UK Business Secretary Greg Clark and Transport Minister John Hayes have announced a range of research funding which included a total of £4.25 million for a high energy battery research project, and an autonomous vehicle research project at WMG at the University of Warwick.
The first project at WMG covered by this announcement is a project led by BMW Group, to design and develop power dense batteries in the UK - one of key steps needed for the widespread adoption of electric vehicles.
WMG has received a grant of £3.8m for its part in the project, which will bring together BMW, WMG at the University of Warwick and Delta Motorsport.
Professor Dave Greenwood from WMG said: "This research collaboration will utilise WMG's electrochemical materials and engineering expertise, and use WMG's world class battery testing and validation facilities, for understanding optimal power density in application of Li-ion battery cells, modules and packs. It will push forward the boundaries of existing knowledge of Li-ion cells and battery systems to support higher power capabilities than is currently normal within commercial systems, and to apply this to the developed system. While most mass market car battery applications are more focused on high energy density, higher power will be more important for other vehicle and transport sectors such as; high performance cars, rail, marine, buses, trucks, and off-road vehicles."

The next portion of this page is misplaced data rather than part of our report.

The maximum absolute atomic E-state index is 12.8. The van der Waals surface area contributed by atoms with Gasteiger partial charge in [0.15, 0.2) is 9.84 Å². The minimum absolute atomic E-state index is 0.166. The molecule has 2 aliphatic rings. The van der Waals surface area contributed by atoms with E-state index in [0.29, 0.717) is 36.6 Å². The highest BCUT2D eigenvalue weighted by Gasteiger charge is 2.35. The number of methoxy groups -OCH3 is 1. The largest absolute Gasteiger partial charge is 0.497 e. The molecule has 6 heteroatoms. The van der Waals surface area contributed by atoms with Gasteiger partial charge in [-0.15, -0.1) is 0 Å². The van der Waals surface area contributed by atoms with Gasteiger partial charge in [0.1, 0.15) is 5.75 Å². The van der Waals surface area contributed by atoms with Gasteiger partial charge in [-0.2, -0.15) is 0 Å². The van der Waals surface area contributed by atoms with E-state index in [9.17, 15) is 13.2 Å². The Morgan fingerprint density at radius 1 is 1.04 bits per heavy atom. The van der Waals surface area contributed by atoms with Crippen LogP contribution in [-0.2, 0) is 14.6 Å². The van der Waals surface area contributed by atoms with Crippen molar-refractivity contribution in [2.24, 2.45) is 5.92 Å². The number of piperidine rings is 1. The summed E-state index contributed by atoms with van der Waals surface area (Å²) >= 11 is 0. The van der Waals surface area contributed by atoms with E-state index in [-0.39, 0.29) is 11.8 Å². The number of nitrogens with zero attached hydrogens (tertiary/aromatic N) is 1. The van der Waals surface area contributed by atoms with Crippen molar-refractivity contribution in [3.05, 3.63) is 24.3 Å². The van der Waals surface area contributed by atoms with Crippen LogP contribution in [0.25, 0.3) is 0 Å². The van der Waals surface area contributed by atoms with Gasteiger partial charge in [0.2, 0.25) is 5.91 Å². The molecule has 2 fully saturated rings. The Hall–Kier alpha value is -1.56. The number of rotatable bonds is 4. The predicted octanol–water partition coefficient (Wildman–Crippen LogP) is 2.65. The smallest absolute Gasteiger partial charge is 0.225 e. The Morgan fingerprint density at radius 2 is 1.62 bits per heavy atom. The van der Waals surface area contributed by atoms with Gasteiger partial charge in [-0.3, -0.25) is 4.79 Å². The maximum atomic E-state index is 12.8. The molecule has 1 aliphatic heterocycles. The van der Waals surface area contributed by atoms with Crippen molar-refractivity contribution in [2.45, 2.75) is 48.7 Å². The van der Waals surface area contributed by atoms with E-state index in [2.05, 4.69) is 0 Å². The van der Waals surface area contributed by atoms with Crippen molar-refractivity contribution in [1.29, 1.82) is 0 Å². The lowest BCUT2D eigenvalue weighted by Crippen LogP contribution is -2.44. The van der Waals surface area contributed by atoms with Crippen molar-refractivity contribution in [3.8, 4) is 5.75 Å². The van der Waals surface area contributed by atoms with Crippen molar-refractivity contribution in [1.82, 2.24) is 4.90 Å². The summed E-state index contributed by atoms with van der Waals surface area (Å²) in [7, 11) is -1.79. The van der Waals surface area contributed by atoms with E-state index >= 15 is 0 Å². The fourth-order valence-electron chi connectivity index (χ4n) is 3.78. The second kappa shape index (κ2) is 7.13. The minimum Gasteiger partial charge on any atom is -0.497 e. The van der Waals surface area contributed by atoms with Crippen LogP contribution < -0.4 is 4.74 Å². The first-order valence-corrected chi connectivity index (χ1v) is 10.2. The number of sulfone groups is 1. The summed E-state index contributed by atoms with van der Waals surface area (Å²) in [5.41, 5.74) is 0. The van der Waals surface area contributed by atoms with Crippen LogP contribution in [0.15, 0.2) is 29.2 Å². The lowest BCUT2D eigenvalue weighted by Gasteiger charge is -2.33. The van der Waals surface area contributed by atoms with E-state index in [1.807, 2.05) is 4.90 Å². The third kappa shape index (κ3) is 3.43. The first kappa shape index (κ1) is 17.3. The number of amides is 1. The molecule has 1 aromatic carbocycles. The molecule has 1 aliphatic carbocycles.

Ian Constance, Chief Executive of the APC, said: "The sixth round of APC funding demonstrates the depth of low carbon development that is in the UK. From powertrain, to lightweighting, to energy storage, these new projects will not only lower emissions but secure thousands of jobs, address supply chain gaps, and help the UK become a true global leader in advanced vehicle technology."
The second project covered by the two Ministers' announcement is CAPRI - an AECOM-led consortium that has secured funding from Innovate UK and the Centre for Connected & Autonomous Vehicles (CCAV) to deliver an on-road mobility service pilot using connected and autonomous vehicles. The pilot project includes the design, development and testing of new autonomous and connected PODs, culminating in on-road trials at London's Queen Elizabeth Olympic Park. WMG will receive £450,000 for its work in the project.
Professor Carsten Maple from WMG said: "We will be addressing the Cyber-physical security of the PODs. We will undertake threat modelling, considering all of the possible attackers and methods for remote and local, physical and cyber attacks. Using this modelling we will undertake risk analysis and management to secure the vehicles."
Source and top image: University of Warwick